“I’m too old for the job.”
A six-word sentence that could actually shatter dreams to pieces.
While new gen companies prefer hiring younger people due to their energy, fresh ideas and aggressiveness, there are also firms out there who want more experienced and authoritative members for their team.
And age discrimination is the least that we want to encounter in the workplace. It could negatively affect our relationships with our co-workers, our output, and worse, our confidence and self-esteem.
So when selecting a new job, one great way before you head over is to do a thorough check on the company you would plan to work for.
Here are 6 methods for locating companies that value employees near and over their 50s:
1. Visit their website.
If a picture is worth a thousand words, a company website may communicate chapters, and a more detailed story about a company and its leadership. Check the website to see if the photos depict a diverse range of employees, including older ones, and how many of the staff and leadership shots feature older employees. Diversity seals the deal.
2. Check their social media platforms and presence.
Aside from the website, the company’s social media presence may reveal information about its environment. You may find out if they value older people by looking at their Facebook and LinkedIn pages, as well as employee profiles. If this seems unusual, keep in mind that your social media pages are most likely being checked by the human resources department. Stalker alert!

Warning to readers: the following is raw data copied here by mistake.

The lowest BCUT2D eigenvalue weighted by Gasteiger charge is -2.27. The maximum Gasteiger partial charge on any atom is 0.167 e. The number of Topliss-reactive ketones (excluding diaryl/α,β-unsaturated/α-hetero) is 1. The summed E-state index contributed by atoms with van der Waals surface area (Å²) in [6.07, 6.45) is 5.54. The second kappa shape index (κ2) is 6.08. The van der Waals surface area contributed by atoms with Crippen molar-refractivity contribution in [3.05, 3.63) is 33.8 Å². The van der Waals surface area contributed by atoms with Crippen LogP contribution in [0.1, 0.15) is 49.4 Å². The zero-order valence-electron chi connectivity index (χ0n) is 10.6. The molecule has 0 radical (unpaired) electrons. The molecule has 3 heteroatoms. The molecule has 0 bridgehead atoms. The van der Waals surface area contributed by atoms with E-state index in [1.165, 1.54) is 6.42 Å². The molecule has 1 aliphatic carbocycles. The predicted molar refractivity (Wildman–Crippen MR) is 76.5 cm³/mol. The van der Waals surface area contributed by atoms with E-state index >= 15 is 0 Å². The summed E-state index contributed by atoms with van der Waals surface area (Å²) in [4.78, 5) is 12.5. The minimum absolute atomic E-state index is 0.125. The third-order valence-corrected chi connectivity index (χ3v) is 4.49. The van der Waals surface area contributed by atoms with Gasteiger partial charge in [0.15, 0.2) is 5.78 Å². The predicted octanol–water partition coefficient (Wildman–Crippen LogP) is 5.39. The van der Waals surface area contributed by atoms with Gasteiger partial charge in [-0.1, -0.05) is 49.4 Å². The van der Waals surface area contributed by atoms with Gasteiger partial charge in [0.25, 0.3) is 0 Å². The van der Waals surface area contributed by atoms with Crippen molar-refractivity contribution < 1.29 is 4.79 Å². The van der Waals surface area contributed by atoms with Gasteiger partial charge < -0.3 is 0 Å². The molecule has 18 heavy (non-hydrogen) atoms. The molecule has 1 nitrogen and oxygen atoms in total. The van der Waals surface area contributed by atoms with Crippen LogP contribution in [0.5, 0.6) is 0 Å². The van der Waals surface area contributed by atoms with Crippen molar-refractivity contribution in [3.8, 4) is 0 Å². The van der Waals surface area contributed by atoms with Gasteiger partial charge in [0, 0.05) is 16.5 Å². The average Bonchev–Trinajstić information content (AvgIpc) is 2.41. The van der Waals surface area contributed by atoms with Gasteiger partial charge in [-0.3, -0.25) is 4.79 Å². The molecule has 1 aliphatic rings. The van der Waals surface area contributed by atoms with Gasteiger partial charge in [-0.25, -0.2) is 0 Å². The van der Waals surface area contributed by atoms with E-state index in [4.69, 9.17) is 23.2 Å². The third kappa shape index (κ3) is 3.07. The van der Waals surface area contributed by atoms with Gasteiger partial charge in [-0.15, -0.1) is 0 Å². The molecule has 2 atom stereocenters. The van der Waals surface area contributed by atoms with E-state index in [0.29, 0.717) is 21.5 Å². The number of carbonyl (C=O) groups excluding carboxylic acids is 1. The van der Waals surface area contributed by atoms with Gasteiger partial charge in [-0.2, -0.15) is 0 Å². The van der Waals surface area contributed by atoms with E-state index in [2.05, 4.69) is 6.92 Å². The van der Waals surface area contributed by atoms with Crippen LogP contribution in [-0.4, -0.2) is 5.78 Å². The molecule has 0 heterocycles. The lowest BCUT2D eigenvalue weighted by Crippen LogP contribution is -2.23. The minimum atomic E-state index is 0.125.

3. Observe their room spaces.
Whether you get interviewed virtually or in person, the process will allow you to have a glimpse, and probably meet a wide range of people at the organisation. How do you see age representation in the interview process? Also, how are those people reacting to you as you tell them about your background and what you believe you can add to the company? If the organisation doesn’t appear to have many employees your age, then that can be the red flag.
4. Examine recruitment efforts.
Many businesses are cautious about how they display themselves online, including job postings. Look for the language in job adverts that highlights diversity as well as references to benefits. Does the business say that it does not discriminate against people of a certain age? Is there any other phrase that expresses how important inclusion is?
If you’re working with a recruiter, that person can also give you insight about the company’s culture and whether the organization values older workers.
5. Take notes from your network.
Use your network. Plan an informative interview with people you know who have worked at the company or are otherwise familiar with its people and culture to learn more about what it’s like to work there. A colleague or acquaintance may be able to tell you how accommodating the company is to older employees, as well as other advice on how to break in.
6. Go for Google, Glassdoor, and other resources.
A little detective work can also yield extra information. Searching for information about the company and any history of age discrimination using Google or other search engines gives you the first-level information about the potential that a company has been a bad-faith act.
Type the name of the company with ‘ageism’or ‘age discrimination’ or check out company-review sites like Glassdoor to help you spot patterns related to age or other types of bias.
Checking out a company before changing jobs might save you time and money in the long run. While you may not be able to anticipate every red flag, following these methods will help you gain a better idea of how accommodating the culture is to older employees.